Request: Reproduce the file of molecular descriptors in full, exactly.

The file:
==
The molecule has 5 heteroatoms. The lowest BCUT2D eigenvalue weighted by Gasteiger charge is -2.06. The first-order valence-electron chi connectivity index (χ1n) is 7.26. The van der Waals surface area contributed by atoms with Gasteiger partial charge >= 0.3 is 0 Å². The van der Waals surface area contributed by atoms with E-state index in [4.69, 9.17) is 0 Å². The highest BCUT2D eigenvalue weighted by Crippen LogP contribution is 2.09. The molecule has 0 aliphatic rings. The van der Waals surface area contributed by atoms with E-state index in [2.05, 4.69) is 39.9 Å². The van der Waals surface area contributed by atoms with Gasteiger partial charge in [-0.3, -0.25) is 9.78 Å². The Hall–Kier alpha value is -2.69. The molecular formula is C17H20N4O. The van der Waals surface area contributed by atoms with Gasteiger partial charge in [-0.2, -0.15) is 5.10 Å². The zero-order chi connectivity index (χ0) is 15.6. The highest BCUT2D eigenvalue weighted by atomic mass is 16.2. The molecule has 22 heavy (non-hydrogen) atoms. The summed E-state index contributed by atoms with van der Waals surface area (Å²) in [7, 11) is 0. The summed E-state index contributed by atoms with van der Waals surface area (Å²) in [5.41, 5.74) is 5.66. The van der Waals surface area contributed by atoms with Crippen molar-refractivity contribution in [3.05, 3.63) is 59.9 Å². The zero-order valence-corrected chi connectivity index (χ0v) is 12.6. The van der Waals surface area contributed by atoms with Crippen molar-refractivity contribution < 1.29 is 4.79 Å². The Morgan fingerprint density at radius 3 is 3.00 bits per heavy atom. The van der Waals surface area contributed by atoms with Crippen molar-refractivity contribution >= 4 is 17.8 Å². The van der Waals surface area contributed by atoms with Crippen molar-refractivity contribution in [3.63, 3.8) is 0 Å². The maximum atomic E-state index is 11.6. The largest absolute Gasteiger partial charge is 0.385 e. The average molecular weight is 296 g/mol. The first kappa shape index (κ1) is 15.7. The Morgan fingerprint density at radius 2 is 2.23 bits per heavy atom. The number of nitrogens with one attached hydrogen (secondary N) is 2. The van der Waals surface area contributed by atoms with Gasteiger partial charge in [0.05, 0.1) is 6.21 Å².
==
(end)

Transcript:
The molecule has 5 heteroatoms. The lowest BCUT2D eigenvalue weighted by Gasteiger charge is -2.06. The first-order valence-electron chi connectivity index (χ1n) is 7.26. The van der Waals surface area contributed by atoms with Gasteiger partial charge >= 0.3 is 0 Å². The van der Waals surface area contributed by atoms with E-state index in [4.69, 9.17) is 0 Å². The highest BCUT2D eigenvalue weighted by Crippen LogP contribution is 2.09. The molecule has 0 aliphatic rings. The van der Waals surface area contributed by atoms with E-state index in [2.05, 4.69) is 39.9 Å². The van der Waals surface area contributed by atoms with Gasteiger partial charge in [-0.3, -0.25) is 9.78 Å². The Hall–Kier alpha value is -2.69. The molecular formula is C17H20N4O. The van der Waals surface area contributed by atoms with Gasteiger partial charge in [-0.2, -0.15) is 5.10 Å². The zero-order chi connectivity index (χ0) is 15.6. The highest BCUT2D eigenvalue weighted by atomic mass is 16.2. The molecule has 22 heavy (non-hydrogen) atoms. The summed E-state index contributed by atoms with van der Waals surface area (Å²) in [7, 11) is 0. The summed E-state index contributed by atoms with van der Waals surface area (Å²) in [5.41, 5.74) is 5.66. The van der Waals surface area contributed by atoms with Crippen molar-refractivity contribution in [3.05, 3.63) is 59.9 Å². The zero-order valence-corrected chi connectivity index (χ0v) is 12.6. The van der Waals surface area contributed by atoms with Crippen molar-refractivity contribution < 1.29 is 4.79 Å². The Morgan fingerprint density at radius 3 is 3.00 bits per heavy atom. The van der Waals surface area contributed by atoms with Crippen molar-refractivity contribution >= 4 is 17.8 Å². The van der Waals surface area contributed by atoms with Crippen molar-refractivity contribution in [3.63, 3.8) is 0 Å². The maximum atomic E-state index is 11.6. The largest absolute Gasteiger partial charge is 0.385 e. The average molecular weight is 296 g/mol. The first kappa shape index (κ1) is 15.7. The Morgan fingerprint density at radius 2 is 2.23 bits per heavy atom. The number of nitrogens with one attached hydrogen (secondary N) is 2. The van der Waals surface area contributed by atoms with Gasteiger partial charge in [0.05, 0.1) is 6.21 Å².